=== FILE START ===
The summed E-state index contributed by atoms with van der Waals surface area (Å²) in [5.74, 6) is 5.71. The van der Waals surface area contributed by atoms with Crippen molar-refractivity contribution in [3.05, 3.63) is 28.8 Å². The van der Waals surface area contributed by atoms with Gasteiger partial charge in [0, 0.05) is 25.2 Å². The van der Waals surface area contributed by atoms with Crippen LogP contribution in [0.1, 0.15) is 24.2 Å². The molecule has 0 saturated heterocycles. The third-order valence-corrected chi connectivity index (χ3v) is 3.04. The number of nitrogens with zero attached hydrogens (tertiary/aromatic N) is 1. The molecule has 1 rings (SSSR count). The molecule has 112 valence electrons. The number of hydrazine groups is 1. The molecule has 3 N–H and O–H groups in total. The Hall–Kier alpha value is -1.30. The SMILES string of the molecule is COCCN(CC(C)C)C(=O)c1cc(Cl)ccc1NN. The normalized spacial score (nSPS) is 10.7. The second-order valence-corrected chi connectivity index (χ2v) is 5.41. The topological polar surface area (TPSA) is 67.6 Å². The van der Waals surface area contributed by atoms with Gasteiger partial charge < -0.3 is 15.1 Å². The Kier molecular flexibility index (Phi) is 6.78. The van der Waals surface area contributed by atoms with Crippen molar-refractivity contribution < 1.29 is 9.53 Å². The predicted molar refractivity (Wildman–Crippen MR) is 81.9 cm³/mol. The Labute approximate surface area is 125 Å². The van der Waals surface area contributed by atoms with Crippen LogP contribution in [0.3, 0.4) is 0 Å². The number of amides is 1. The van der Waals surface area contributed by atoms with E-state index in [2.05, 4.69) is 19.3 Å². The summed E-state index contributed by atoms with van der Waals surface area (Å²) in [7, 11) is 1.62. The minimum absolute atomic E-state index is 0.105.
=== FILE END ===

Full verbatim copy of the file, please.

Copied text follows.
The summed E-state index contributed by atoms with van der Waals surface area (Å²) in [5.74, 6) is 5.71. The van der Waals surface area contributed by atoms with Crippen molar-refractivity contribution in [3.05, 3.63) is 28.8 Å². The van der Waals surface area contributed by atoms with Gasteiger partial charge in [0, 0.05) is 25.2 Å². The van der Waals surface area contributed by atoms with Crippen LogP contribution in [0.1, 0.15) is 24.2 Å². The molecule has 0 saturated heterocycles. The third-order valence-corrected chi connectivity index (χ3v) is 3.04. The number of nitrogens with zero attached hydrogens (tertiary/aromatic N) is 1. The molecule has 1 rings (SSSR count). The molecule has 112 valence electrons. The number of hydrazine groups is 1. The molecule has 3 N–H and O–H groups in total. The Hall–Kier alpha value is -1.30. The SMILES string of the molecule is COCCN(CC(C)C)C(=O)c1cc(Cl)ccc1NN. The normalized spacial score (nSPS) is 10.7. The second-order valence-corrected chi connectivity index (χ2v) is 5.41. The topological polar surface area (TPSA) is 67.6 Å². The van der Waals surface area contributed by atoms with Gasteiger partial charge < -0.3 is 15.1 Å². The Kier molecular flexibility index (Phi) is 6.78. The van der Waals surface area contributed by atoms with Crippen molar-refractivity contribution < 1.29 is 9.53 Å². The predicted molar refractivity (Wildman–Crippen MR) is 81.9 cm³/mol. The Labute approximate surface area is 125 Å². The van der Waals surface area contributed by atoms with Crippen LogP contribution in [0.3, 0.4) is 0 Å². The number of amides is 1. The van der Waals surface area contributed by atoms with E-state index in [2.05, 4.69) is 19.3 Å². The summed E-state index contributed by atoms with van der Waals surface area (Å²) in [7, 11) is 1.62. The minimum absolute atomic E-state index is 0.105.